- Work will being after the month of Ramadhan
- We have 40,000 Muslims in Wembley and No Funeral Services
- We need to raise £150,000 by the end of this month
- It has been mention in the Hadith that we must Hasten the funeral rites
Death is a very painful and emotional time which for many serves as a testing time. However with The correct attitude it can act as a means of hope and mercy.
Muslims believe that death is the end of the life of this world, yet the beginning of the next. In essence, the true life is yet to come as it is eternal. It is at this very moment that Muslims pray for Gods mercy to be with the departed, in hope that they may find peace and happiness in the life to come.
Care for the Dying
When a Muslim is near death, those around him/her are called upon to give comfort, and reminders of Gods mercy and forgiveness. They may recite verses of the Quran, give physical comfort, and encourage the dying one to recite words of remembrance and prayer. It is recommended, if at all possible, for a Muslim’s last words to be the declaration of faith: “ I bear Witness that there is no God but Allah and Muhammad is his messenger.” (However it should be noted that this be done in a very soft manner without enforcing the declaration as it is possible that due to extreme discomfort, pain and disillusion from Satan that the dying individual responds harshly against advice.)
Upon death, those with the deceased are encouraged to remain calm, pray for the departed, and most importantly begin preparations for the burial of the body. The eyes of the deceased should be closed, and the body covered temporarily with a clean sheet. It is forbidden for those in mourning to excessively wail, scream, or thrash about. “Those who tear their clothes and beat their chests (in mourning) are not from us. “Grief is normal when one has lost a loved one, and it is natural and permitted to cry. When the Prophet Muhammad’s (pbuh) own son died, he said: “The eyes shed tears and the heart is grieved, but we will not say anything except which pleases our Lord. ” One should strive to be patient, and remember that Allah (SWT) is the one who gives life and takes it away, at a time appointed by Him. It is not for us to question His wisdom.
Muslims strive to bury the deceased as soon as possible after death, avoiding the need for embalming or otherwise disturbing the body of the deceased. An autopsy may be performed, if necessary (in accordance to the law of the land), but should be done with the utmost respect for the dead.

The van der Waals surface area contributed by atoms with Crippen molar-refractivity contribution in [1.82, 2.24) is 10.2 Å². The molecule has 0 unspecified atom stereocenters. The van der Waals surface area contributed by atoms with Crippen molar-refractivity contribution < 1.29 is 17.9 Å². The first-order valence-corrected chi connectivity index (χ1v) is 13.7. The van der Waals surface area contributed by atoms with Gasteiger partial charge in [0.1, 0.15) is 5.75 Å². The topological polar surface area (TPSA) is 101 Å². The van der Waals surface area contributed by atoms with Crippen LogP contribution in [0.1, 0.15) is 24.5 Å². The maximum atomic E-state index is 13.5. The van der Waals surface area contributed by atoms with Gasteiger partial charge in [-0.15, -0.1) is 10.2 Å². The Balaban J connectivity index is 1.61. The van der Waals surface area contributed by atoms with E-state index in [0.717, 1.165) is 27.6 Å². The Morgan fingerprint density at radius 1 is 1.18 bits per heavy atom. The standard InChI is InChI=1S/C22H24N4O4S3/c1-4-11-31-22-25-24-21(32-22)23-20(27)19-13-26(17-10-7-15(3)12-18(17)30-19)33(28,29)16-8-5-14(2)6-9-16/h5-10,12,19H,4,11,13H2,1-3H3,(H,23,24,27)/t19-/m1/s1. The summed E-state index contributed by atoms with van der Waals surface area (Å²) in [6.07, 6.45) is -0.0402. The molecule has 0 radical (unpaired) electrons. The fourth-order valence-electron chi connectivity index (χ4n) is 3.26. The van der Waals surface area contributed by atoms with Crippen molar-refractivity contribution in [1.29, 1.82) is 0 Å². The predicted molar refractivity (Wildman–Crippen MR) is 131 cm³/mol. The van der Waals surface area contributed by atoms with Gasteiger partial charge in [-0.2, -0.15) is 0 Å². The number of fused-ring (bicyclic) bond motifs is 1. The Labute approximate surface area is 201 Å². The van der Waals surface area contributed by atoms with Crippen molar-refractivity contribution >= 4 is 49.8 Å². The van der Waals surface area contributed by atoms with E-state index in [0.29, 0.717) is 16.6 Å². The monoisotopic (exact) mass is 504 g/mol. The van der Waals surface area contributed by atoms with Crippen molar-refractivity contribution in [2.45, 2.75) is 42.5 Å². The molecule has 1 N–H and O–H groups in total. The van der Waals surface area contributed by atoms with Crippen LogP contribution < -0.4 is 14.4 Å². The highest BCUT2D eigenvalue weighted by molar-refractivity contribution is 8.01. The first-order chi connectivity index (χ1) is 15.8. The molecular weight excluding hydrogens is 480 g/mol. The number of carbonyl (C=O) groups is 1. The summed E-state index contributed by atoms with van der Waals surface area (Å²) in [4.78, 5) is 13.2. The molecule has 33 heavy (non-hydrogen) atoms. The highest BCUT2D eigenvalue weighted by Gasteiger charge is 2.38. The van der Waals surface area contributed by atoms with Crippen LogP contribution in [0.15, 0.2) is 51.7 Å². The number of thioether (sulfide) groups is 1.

Washing & Shrouding
In preparation for the burial, the family or other members of the community will wash and shroud the body.
The deceased will be washed respectfully, with clean and scented water, in a manner similar to how Muslims wash in the ritual bath. The body will then be wrapped in sheets of clean, white cloth (called a Kafan).
Three sheets are used for men and five sheets for women.
The Deceased is then transported to the site of the funeral prayers (Salat-l-Janazah). These prayers are commonly held outdoors, in a courtyard, public square or if need be inside the mosque.
The community gathers, and the Imam (prayer leader) stands in front of the deceased, facing away from the worshippers.
The funeral prayer is similar in structure to the five daily prayers, with a few variations. (For example there is no bowing or prostrations).
The deceased is then taken to the cemetery for the burial. While the members of the community attend the funeral prayers, only the men of the community accompany the body to the gravesite. It is preferred for a Muslim to be buried where he or she died, and not be transported to another location or country (Which may cause delays or embalming the body).
If available, a cemetery (or section of one) set aside for Muslims is preferred. The deceased is laid in the grave (without a coffin if permitted by local law) on his /her right side, facing Mecca.
At the gravesite, it is discouraged for people to erect tombstones, elaborate markers, or put flowers or other mementos. Rather, one should humbly remember Allah and His Mercy, and pray for the deceased.
Loved ones and relatives are to observe a 3- day Mourning period. Mourning is observed in Islam by increased devotion, receiving visitors and condolences.
Widows observe an extended mourning period (Iddah), 4 months and 10 days long, in accordance with the Quran 2:234. During this time, she is not to remarry, move from her home, or wear decorative clothing or jewellery, It is equally important to note that cultural customs should be avoided in the burial rites e.g. Feeding on the 40th day, as only those acts of worship carried out on the behalf of the deceased my benefit him/her that are in accordance with the Quran and Sunnah.
When one dies, everything in this earthly Life is left behind, and there are no more opportunities to perform acts of righteousness not even single litanies.
The Holy Prophet Muhammad (P.B.U.H) once said that there are three things however, which may continue to benefit a person after death: Charity given during life which continues to help others, Knowledge for which people continue to benefit, and a righteous child who prays for the deceased.